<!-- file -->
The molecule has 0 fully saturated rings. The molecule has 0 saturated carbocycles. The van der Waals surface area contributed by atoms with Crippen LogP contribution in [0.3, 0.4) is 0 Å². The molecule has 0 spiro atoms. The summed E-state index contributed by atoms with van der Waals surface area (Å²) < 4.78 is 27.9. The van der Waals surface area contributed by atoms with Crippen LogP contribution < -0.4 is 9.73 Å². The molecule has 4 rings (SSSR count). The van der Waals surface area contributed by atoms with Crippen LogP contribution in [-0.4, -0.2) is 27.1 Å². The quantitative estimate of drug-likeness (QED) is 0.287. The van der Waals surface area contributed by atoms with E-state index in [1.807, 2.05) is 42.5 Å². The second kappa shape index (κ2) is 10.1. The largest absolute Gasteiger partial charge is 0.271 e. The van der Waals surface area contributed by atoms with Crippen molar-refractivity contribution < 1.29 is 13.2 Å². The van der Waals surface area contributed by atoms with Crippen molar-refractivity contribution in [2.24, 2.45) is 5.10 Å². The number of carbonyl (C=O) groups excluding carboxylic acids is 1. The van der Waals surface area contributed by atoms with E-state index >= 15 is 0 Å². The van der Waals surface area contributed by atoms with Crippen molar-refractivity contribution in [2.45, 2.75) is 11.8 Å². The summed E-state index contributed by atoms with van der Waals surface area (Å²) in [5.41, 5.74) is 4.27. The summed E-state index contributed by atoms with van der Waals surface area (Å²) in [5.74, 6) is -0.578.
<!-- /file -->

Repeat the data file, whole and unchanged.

The molecule has 0 fully saturated rings. The molecule has 0 saturated carbocycles. The van der Waals surface area contributed by atoms with Crippen LogP contribution in [0.3, 0.4) is 0 Å². The molecule has 0 spiro atoms. The summed E-state index contributed by atoms with van der Waals surface area (Å²) < 4.78 is 27.9. The van der Waals surface area contributed by atoms with Crippen LogP contribution < -0.4 is 9.73 Å². The molecule has 4 rings (SSSR count). The van der Waals surface area contributed by atoms with Crippen LogP contribution in [-0.4, -0.2) is 27.1 Å². The quantitative estimate of drug-likeness (QED) is 0.287. The van der Waals surface area contributed by atoms with E-state index in [1.807, 2.05) is 42.5 Å². The second kappa shape index (κ2) is 10.1. The largest absolute Gasteiger partial charge is 0.271 e. The van der Waals surface area contributed by atoms with Crippen molar-refractivity contribution < 1.29 is 13.2 Å². The van der Waals surface area contributed by atoms with Crippen molar-refractivity contribution in [2.24, 2.45) is 5.10 Å². The number of carbonyl (C=O) groups excluding carboxylic acids is 1. The van der Waals surface area contributed by atoms with E-state index >= 15 is 0 Å². The van der Waals surface area contributed by atoms with Crippen molar-refractivity contribution in [2.45, 2.75) is 11.8 Å². The summed E-state index contributed by atoms with van der Waals surface area (Å²) in [5.41, 5.74) is 4.27. The summed E-state index contributed by atoms with van der Waals surface area (Å²) in [5.74, 6) is -0.578.